M: Hmm, and then so…what’s the work-around?

RS: A very common work around is to do it in bursts. What I’ve seen people do is connect to their office via VPN in the morning, let’s say when you grab your cup of coffee. Then you grab the files you need (in your vault) via checking them out. After, while you’re in the client, you choose to ‘work offline’. At this point you don’t even need the VPN anymore, it’s as good as working locally.


M: That’s awesome and then your roommate/ partner/ or kids can continue to stream Netflix uninterrupted. I never would have thought that PDM could provide some internet relief so thanks for sharing. Moving on, a ton of our customers who listen in to this interview or read along might have some questions. They might be thinking, ‘Okay, yeah. I need PDM now. I want to get it—but is that even going to be possible? Do I have to wait until after the quarantine? How long is the set upset given that we’re all working remotely? Etc.’ What can you tell those people?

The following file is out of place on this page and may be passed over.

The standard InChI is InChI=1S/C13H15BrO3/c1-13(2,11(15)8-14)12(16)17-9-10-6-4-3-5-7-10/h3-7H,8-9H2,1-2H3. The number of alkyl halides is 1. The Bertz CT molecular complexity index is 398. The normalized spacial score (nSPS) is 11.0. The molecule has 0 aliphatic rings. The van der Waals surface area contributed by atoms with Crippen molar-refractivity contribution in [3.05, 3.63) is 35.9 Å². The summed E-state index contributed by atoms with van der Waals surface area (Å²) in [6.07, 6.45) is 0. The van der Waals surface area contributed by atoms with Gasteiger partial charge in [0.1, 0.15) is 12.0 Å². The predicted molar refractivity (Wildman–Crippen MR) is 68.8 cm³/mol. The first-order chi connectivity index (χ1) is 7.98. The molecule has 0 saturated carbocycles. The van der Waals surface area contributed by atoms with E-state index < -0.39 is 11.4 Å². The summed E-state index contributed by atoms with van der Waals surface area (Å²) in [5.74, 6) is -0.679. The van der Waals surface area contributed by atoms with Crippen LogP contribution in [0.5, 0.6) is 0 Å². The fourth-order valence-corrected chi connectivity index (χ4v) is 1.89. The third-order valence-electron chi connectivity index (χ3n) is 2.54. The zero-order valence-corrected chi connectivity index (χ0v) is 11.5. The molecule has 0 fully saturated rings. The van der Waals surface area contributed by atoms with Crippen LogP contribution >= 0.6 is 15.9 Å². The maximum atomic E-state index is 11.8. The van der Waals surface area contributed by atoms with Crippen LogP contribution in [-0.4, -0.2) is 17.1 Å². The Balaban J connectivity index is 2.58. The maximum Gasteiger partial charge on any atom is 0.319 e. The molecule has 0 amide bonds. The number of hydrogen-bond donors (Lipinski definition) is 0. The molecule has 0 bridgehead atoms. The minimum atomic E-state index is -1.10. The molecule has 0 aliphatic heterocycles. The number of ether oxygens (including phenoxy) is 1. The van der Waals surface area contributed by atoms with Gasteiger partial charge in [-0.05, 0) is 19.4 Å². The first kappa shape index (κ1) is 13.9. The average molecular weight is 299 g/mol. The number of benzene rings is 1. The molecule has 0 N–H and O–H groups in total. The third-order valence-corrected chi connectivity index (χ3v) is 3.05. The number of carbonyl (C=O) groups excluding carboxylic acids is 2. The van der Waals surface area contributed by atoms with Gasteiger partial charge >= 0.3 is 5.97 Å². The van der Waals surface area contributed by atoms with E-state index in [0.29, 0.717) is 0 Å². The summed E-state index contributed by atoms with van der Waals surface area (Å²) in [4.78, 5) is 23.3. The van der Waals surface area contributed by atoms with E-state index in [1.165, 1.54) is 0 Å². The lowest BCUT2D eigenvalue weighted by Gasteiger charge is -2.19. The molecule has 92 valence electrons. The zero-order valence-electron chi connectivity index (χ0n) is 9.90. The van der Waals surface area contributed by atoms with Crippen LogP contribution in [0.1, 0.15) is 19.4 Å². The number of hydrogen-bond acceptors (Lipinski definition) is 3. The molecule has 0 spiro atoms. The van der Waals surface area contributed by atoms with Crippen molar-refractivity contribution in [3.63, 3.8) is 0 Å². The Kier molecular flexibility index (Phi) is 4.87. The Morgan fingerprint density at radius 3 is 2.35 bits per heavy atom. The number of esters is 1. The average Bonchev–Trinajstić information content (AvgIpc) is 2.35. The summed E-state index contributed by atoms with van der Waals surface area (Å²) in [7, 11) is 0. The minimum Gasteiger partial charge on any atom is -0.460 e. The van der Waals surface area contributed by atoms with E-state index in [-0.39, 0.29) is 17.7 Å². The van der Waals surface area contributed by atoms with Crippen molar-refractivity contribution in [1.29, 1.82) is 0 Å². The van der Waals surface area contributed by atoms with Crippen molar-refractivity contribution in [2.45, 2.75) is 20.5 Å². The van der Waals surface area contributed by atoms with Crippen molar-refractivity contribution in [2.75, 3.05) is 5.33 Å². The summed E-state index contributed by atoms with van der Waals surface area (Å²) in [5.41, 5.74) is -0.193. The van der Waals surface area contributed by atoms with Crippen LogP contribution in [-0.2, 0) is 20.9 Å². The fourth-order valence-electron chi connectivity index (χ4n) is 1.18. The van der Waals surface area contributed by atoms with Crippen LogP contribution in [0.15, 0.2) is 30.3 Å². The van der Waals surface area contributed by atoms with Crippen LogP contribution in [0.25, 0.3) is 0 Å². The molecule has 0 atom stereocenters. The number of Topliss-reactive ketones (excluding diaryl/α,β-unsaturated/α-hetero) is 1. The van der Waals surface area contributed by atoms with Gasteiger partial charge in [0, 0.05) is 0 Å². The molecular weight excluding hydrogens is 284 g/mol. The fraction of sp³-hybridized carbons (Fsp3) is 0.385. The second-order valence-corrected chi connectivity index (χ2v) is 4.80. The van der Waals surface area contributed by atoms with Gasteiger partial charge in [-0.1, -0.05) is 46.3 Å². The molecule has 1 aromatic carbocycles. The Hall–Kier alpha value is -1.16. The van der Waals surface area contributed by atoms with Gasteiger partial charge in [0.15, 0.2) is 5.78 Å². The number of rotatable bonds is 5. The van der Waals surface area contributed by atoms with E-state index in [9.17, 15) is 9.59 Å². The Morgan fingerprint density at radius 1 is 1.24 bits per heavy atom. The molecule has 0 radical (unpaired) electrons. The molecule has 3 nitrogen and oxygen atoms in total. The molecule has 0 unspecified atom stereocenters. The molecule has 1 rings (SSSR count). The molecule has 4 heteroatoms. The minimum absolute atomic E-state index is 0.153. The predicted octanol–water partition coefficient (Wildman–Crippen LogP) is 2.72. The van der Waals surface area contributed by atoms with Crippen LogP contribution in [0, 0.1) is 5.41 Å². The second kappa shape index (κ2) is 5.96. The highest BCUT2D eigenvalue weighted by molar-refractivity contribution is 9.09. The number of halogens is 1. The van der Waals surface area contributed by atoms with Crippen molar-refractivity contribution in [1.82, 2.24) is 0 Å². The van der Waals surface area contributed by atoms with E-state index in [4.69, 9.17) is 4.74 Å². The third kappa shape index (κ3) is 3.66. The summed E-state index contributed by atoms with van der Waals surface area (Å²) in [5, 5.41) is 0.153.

RS: I think that’s a fantastic question. As someone who has implemented PDM very frequently, I am still doing that. I am still providing services. DesignPoint has taken a lot of measures to ensure that we can still serve and support our customers during this challenging time. Essentially what we would need is a connection to access your production environment, like a server to host PDM, and then consequently, the connection to the clients, to ensure that everything is installed correctly. We can enable that remotely. So, the ramp-up time really isn’t affected too greatly at all because of the pandemic. We are taking measures to ensure that our customers are still receiving the services they need, with the same amount of care, even though we can’t physically be there on-site.

PDM Web2

M: That’s great to hear. I want to redirect you for a quick second. Let’s go back to our existing PDM customers because I feel like in servicing those clients, we’re discovering all the opportunity and value that PDM brings during this time. For instance, what you shared earlier about VPN, that came from you connecting with our clients and seeking to understand what’s happening and how you might be able to help/ support them. You found a work-around in working offline but I’ve also heard you mention something called PDM Web2. I know that’s a thing…but that’s about all I know. Can you please explain that, because if I’m not mistaken that is another solution?